According to the broaden-and-build theory, cultivating positive emotions can build personal resources that help individuals cope with stressors. Recent research suggests that dispositional mindfulness can promote an upward spiral of positive emotions. Mindfulness may also interrupt the downward spiral of negative emotions. Despite considerable research on mindfulness and stress, it remains unclear which facets of mindfulness drive this relationship. As such, we aimed to explore which facets of mindfulness predicted stress and to investigate the potential mediating role of affect and resilience. Extending an existing model of mindfulness in the workplace, we examined both positive and negative affect.
As part of a larger study testing a workplace mindfulness intervention, 193 full-time employees at a Fortune 100 company in the USA completed self-report measures of trait mindfulness, affect, resilience, and perceived stress.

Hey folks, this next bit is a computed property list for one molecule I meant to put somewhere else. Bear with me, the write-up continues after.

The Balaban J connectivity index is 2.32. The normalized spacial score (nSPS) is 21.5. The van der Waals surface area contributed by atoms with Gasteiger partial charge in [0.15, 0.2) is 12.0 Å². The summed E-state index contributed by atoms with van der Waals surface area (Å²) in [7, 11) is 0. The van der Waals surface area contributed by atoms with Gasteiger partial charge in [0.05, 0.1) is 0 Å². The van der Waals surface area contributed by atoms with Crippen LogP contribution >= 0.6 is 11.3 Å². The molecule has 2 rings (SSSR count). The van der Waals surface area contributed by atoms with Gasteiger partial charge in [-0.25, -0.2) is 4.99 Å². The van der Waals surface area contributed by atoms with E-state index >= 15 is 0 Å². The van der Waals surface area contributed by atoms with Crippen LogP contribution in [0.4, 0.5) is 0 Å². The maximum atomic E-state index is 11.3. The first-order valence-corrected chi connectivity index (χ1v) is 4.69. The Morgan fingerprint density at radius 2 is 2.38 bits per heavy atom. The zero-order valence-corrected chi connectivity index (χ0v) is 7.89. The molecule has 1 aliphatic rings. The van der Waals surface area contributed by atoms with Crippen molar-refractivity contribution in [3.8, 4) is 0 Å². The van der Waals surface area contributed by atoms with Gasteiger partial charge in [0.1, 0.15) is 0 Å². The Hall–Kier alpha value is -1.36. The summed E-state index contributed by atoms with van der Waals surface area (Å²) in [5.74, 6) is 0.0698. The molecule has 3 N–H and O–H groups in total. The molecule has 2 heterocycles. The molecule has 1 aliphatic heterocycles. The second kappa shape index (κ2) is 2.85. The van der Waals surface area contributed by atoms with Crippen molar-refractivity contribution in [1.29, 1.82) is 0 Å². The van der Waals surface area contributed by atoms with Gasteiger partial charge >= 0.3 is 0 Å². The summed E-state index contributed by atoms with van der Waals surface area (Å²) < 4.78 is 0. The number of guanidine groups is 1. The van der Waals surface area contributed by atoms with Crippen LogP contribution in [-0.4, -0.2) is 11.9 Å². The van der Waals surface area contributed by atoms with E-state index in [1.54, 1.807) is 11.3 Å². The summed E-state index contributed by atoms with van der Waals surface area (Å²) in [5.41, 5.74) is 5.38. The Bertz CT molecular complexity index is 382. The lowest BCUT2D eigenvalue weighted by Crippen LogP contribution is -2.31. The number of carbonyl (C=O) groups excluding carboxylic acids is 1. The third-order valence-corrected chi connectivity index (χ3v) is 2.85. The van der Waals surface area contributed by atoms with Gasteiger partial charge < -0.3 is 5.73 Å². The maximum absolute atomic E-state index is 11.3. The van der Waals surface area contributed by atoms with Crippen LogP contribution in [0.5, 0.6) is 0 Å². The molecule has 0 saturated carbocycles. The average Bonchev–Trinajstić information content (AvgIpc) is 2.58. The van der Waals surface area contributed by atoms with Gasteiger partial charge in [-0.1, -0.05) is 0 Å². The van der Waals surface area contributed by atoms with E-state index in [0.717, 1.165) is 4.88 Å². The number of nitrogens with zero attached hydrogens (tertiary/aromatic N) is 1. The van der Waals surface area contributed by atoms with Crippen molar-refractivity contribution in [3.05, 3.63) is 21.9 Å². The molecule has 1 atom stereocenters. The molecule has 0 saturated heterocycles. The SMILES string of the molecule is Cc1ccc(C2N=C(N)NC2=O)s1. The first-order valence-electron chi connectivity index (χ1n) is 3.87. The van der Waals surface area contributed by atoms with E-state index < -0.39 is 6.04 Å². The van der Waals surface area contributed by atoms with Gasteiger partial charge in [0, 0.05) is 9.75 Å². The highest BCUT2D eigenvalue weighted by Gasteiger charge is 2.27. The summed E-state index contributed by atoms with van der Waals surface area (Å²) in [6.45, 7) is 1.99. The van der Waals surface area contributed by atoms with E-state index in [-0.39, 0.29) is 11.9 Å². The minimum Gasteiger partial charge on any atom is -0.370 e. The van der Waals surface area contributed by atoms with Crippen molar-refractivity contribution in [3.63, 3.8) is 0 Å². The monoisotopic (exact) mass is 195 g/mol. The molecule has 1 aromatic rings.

Structural equation modelling was conducted to compare competing models. For mindfulness, non-reacting and non-judging significantly predicted stress. Contrary to hypotheses, resilience did not predict stress in the final model. Negative affect was the most robust predictor of stress.
Mindfulness may indirectly reduce stress by decreasing experiences of negative affect. Increased positive affect played less of a role in stress reduction. Interpreted through the lens of the broaden-and-build theory, mindfulness may help break the negative spiral by encouraging decentering (i.e., non-judging) and by reducing emotional reactivity to stressors (i.e., non-reacting).